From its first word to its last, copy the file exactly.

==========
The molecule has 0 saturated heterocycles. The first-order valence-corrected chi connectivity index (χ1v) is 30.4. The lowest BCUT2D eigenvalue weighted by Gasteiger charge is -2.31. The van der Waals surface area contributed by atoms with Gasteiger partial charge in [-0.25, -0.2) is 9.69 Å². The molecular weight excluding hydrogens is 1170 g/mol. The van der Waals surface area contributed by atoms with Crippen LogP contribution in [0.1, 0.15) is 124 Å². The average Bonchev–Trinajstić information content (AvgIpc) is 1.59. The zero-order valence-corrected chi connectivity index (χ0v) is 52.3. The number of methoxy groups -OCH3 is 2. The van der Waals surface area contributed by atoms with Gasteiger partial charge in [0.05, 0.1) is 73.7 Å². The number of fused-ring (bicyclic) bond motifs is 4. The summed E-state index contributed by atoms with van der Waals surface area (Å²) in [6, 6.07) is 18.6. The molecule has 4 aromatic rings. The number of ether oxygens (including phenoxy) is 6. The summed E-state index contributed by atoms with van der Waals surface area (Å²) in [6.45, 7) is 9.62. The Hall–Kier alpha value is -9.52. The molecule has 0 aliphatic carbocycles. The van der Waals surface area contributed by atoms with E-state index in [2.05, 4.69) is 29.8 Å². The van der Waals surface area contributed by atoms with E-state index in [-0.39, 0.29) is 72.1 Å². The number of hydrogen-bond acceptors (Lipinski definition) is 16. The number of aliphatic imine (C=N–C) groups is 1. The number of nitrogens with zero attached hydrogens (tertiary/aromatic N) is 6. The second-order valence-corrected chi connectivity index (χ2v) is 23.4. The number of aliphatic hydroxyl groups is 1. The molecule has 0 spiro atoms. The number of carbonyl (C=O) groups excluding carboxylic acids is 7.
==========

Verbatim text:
The molecule has 0 saturated heterocycles. The first-order valence-corrected chi connectivity index (χ1v) is 30.4. The lowest BCUT2D eigenvalue weighted by Gasteiger charge is -2.31. The van der Waals surface area contributed by atoms with Gasteiger partial charge in [-0.25, -0.2) is 9.69 Å². The molecular weight excluding hydrogens is 1170 g/mol. The van der Waals surface area contributed by atoms with Crippen LogP contribution in [0.1, 0.15) is 124 Å². The average Bonchev–Trinajstić information content (AvgIpc) is 1.59. The zero-order valence-corrected chi connectivity index (χ0v) is 52.3. The number of methoxy groups -OCH3 is 2. The van der Waals surface area contributed by atoms with Gasteiger partial charge in [0.05, 0.1) is 73.7 Å². The number of fused-ring (bicyclic) bond motifs is 4. The summed E-state index contributed by atoms with van der Waals surface area (Å²) in [6, 6.07) is 18.6. The molecule has 4 aromatic rings. The number of ether oxygens (including phenoxy) is 6. The summed E-state index contributed by atoms with van der Waals surface area (Å²) in [6.45, 7) is 9.62. The Hall–Kier alpha value is -9.52. The molecule has 0 aliphatic carbocycles. The van der Waals surface area contributed by atoms with E-state index in [2.05, 4.69) is 29.8 Å². The van der Waals surface area contributed by atoms with E-state index in [-0.39, 0.29) is 72.1 Å². The number of hydrogen-bond acceptors (Lipinski definition) is 16. The number of aliphatic imine (C=N–C) groups is 1. The number of nitrogens with zero attached hydrogens (tertiary/aromatic N) is 6. The second-order valence-corrected chi connectivity index (χ2v) is 23.4. The number of aliphatic hydroxyl groups is 1. The molecule has 0 spiro atoms. The number of carbonyl (C=O) groups excluding carboxylic acids is 7.